A Superhero Movie Divided Against Itself Cannot Stand: ‘Venom’ Straddles Eras

Via Sony Pictures Entertainment

If there’s one thing that Venom makes abundantly clear, it’s that in 2018, the corporations that produce superhero movies require them to be so much more than just movies. (And yes I will be referring to Venom as a “superhero movie” here for the sake of brevity, leaving aside that whole asinine debate). Years ago now — decades, probably — we were collectively dismayed by the realization that films had become products. Quaint revelations of a simpler time, now that superhero movies have to be teasers, prequels, synergy events, and corporate presentations guaranteeing future profits. Not just products, but entire business plans.

Venom, directed by Ruben Fleischer, hired by Sony to help kickstart their competitor to Marvel’s MCU, seems to start out wanting to be a movie, before appearing to realize about halfway through the full extent of its responsibilities. It first creaks under their weight then shatters, into a million tiny shards and one confusingly stunted CGI sequence involving a rocket. In that way, it’s relatable. It’s like watching 2003 crash into 2018 and realize how much it sucks here.

Tom Hardy plays Eddie Brock, a shoe-leather San Francisco reporter known for wearing a motorcycle jacket and pissing off the powerful. He lives in a Victorian on Union Street with his lawyer fiancee, Anne Weying (confusingly not Chinese, because she’s played by Michelle Williams), who I assume covers most of their rent. He gets assigned a fluff piece on the pharmaceutical billionaire/rocket designer, Carlton Drake (Riz Ahmed), a barely veiled take on Elon Musk. Brock is supposed to fluff Drake’s rockets, but can’t help trying to do an exposé.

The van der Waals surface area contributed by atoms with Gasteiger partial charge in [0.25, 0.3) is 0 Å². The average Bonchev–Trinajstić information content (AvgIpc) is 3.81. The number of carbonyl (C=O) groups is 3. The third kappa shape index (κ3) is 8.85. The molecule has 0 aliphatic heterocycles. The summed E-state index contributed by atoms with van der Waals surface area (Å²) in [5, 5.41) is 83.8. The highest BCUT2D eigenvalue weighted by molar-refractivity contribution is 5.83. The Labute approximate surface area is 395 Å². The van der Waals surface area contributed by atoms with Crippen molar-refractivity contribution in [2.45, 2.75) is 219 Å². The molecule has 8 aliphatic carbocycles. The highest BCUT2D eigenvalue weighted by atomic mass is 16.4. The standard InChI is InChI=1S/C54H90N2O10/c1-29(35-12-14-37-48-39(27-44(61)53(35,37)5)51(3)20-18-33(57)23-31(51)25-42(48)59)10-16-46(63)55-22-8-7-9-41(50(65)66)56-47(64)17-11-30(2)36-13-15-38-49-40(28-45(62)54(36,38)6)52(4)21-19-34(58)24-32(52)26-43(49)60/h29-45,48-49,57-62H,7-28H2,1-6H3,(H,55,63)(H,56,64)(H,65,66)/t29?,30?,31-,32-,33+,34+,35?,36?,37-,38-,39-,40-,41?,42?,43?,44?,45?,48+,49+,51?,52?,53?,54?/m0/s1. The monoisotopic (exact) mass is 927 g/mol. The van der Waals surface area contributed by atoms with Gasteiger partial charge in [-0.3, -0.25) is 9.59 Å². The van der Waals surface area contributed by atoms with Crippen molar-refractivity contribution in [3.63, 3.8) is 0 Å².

Drake not only gets Brock fired, he gets Brock’s fiancee fired, leaving Brock both unemployed and dumped (and yet still in a much nicer apartment than any of mine when I lived in San Francisco). Drake continues doing evil stuff, experimenting on the poor in his drive to colonize other planets. The conscientious objectors in Drake’s company, notably scientist Dora Skirth (Jenny Slate) — who I initially thought was named “Doris Girth,” which I think we can all agree is much better — come to Brock for help. But he’s out. He’s seen what trying to speak truth to power gets you; nothing but trouble.

As bad as it eventually gets, Venom does a lot right at first. In Marvel movies, the archetype of the 2018 superhero movie, the heroes’ motives for doing good rarely require much exploration. There’s an evil guy who’s trying to destroy the universe, so of course you have to try to stop him. In Venom, Brock is forced to realize that doing good is hard, that the reward for personal integrity is exclusively internal.

Which makes Venom, who is still a Sony character as well as a Spider-Man character, even though Spider-Man is no longer a Sony character since he joined the Marvel MCU (phew!), a welcome throwback to the old Sony superhero movies. I missed those — Spider-Man 2 was and still is my favorite — because they were about people, with problems. Whereas Marvel movies tend to be about the fate of the planet, or the universe. In Sam Raimi’s superhero movies, morality was an open question, whereas for Marvel it’s usually taken as a given.

Through a series of events, buppa da buppa da buh, Brock gets infected — possessed, really — by an alien life-form that one of Drake’s private astronauts scraped off a comet. This alien amoeba thingy (the symbiote!), which can manifest stringy appendages with no apparent rules, gives Brock superpowers, makes him impervious to bullets, and even talks to him. “You’re kind of a loser, aren’t you,” the alien growls, sounding like James Earl Jones meets the Carl’s Jr. burger guy.